- The Washington Times - Friday, June 1, 2007

From combined dispatches

ATLANTA — SARS on a plane. Mumps on a plane. And now a rare and deadly form of tuberculosis, on at least two planes.

Commercial air travel’s potential for spreading infection continues to cause hand-wringing among public-health officials, as news of a jet-setting man with a rare and deadly form of TB demonstrates.

“We always think of planes as a vehicle for spreading disease,” said Dr. Doug Hardy, an infectious disease specialist at the University of Texas’ Southwestern Medical Center in Dallas.

In the latest case, a Georgia man with drug-resistant TB ignored doctors’ advice and took two trans-Atlantic flights, leading to the first U.S. government-ordered quarantine since 1963.

The man was identified yesterday as a 31-year-old Atlanta personal-injury lawyer whose father-in-law is a Centers for Disease Control and Prevention (CDC) microbiologist specializing in the spread of TB and other bacteria.

Bob Cooksey would not comment on whether he reported his son-in-law, Andrew Speaker, to federal health authorities. He said only that he gave Mr. Speaker “fatherly advice” when he learned the young man had contracted the disease.

“I’m hoping and praying that he’s getting the proper treatment, that my daughter is holding up mentally and physically,” Mr. Cooksey told the Associated Press. “Had I known that my daughter was in any risk, I would not allow her to travel.”

In a statement issued through the CDC, Mr. Cooksey said that neither he nor his CDC laboratory was the source of his son-in-law’s TB.

Mr. Cooksey has worked at the CDC for 32 years and is in the Division of Tuberculosis Elimination, where he works with TB and other organisms. He has co-authored papers on diabetes, TB and other infectious diseases.

“As part of my job, I am regularly tested for TB. I do not have TB, nor have I ever had TB,” he said. “My son-in-law’s TB did not originate from myself or the CDC’s labs, which operate under the highest levels of biosecurity.”

Mr. Speaker said in a newspaper interview that he knew he had TB when he flew from Atlanta to Europe in mid-May for his wedding and honeymoon, but that he did not find out until he was already in Rome that it was an extensively drug-resistant strain.

Despite warnings from federal health officials not to board another long flight, he flew home for treatment, fearing he wouldn’t survive if he didn’t reach the United States, he said. Mr. Speaker said he tried to sneak home by way of Canada instead of flying directly into the United States.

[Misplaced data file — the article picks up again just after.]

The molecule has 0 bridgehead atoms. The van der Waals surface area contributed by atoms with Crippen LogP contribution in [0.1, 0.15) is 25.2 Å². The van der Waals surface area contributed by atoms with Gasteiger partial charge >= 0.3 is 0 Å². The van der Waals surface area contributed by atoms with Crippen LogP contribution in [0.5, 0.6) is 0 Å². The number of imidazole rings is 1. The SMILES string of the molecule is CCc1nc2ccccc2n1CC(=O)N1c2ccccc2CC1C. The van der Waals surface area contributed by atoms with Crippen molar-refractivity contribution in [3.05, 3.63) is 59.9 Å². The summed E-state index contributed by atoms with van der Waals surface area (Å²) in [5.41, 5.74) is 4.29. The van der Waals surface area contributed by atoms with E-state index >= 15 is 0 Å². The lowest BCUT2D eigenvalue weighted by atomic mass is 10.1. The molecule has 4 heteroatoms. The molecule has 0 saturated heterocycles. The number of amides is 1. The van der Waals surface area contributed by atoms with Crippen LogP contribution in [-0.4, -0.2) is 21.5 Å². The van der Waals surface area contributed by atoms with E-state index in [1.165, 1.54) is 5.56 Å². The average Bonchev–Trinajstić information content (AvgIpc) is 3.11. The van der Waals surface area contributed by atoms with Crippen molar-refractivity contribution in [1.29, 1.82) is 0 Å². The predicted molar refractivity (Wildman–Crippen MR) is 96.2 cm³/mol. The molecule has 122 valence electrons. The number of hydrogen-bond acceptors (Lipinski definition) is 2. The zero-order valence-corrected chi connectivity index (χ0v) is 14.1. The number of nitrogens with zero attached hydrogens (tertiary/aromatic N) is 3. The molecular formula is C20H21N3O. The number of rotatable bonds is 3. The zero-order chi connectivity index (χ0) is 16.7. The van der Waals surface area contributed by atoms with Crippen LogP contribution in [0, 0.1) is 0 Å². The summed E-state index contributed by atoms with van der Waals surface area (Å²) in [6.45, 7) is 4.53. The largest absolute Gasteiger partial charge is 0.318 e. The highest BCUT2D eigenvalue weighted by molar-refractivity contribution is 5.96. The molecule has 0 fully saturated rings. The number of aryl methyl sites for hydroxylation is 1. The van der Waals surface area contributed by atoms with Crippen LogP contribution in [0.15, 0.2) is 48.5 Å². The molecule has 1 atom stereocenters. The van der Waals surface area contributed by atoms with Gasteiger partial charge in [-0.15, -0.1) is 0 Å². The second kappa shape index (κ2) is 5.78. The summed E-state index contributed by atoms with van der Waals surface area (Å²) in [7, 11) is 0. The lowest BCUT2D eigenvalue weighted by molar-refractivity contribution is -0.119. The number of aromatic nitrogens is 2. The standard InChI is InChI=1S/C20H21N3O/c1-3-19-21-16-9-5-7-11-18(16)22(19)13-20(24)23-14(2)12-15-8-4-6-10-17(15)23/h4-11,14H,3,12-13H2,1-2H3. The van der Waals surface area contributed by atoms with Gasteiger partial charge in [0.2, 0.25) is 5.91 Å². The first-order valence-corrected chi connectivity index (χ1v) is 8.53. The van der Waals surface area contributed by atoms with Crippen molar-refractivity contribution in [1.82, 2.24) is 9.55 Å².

Yesterday, Mr. Speaker was flown from Grady Memorial Hospital in Atlanta to National Jewish Medical and Research Center in Denver, accompanied by his wife and federal marshals.

He looked healthy and tan when he arrived, and “he said he still felt fine,” the Denver hospital’s spokesman William Allstetter said. The chief of the hospital’s infectious-disease division said he is optimistic Mr. Speaker can be cured, because he is thought to be in the early stages of the disease.

Doctors planned to begin treating him immediately with two antibiotics, one oral and one intravenous. He also will undergo a test to evaluate how infectious he is and a CT scan and lung X-ray, Mr. Allstetter said.

Doctors also hope to determine where Mr. Speaker contracted the disease, which has been found around the world and exists in pockets in Russia and Asia.

Mr. Speaker will be kept in a special unit with a ventilation system to prevent the escape of germs. “He may not leave that room much for several weeks,” Mr. Allstetter said.

The case points out weaknesses in the system: Mr. Speaker was able to re-enter the United States, even though he said he had been warned by federal officials that his passport was being flagged and he was being placed on a no-fly list.

CDC officials said they contacted the Department of Homeland Security to put him on a no-fly list, but it doesn’t appear he was added by the time he flew from Prague to Montreal. Mr. Speaker was able to drive into the United States after a border inspector disregarded a computer warning to stop him and don protective gear, officials said yesterday.

“There’s always going to be situations where there is a lack of understanding and appreciation of responsibility to the community in a situation like this,” said Dr. John Ho, an infectious diseases specialist at New York-Presbyterian Hospital/Weill Cornell Medical Center.

There have been several prominent disease-on-a-plane cases in recent years.

Perhaps best known is severe acute respiratory syndrome, or SARS, which erupted in Asia in 2003. Over three months, CDC workers delayed on the tarmac 12,000 airplanes carrying 3 million passengers arriving from SARS-affected countries, isolating people with SARS symptoms.

Some travelers who flew on the same planes with Mr. Speaker angrily accused him of selfishly putting hundreds of other people’s lives in danger.

“It’s still very scary,” 21-year-old Laney Wiggins, one of more than two dozen University of South Carolina at Aiken students who are getting skin tests for TB. “That is an outrageous number of people that he was very reckless with their health. It’s not fair. It’s selfish.”

Mr. Speaker’s father, Ted, told WSB-TV: “The way he’s been shown and spoken about on TV, it’s like a terrorist traveling around the world escaping authorities. It’s blown out of proportion immensely.”

Health law specialists said Mr. Speaker could be sued if others contract the disease.

“There are a number of cases that say a person who negligently transmits an infectious disease could be held liable,” said Lawrence Gostin, a public health law specialist at Georgetown University. “So long as he knew it was infectious, and knew about the appropriate behavior but failed to comply, he could be held liable.”

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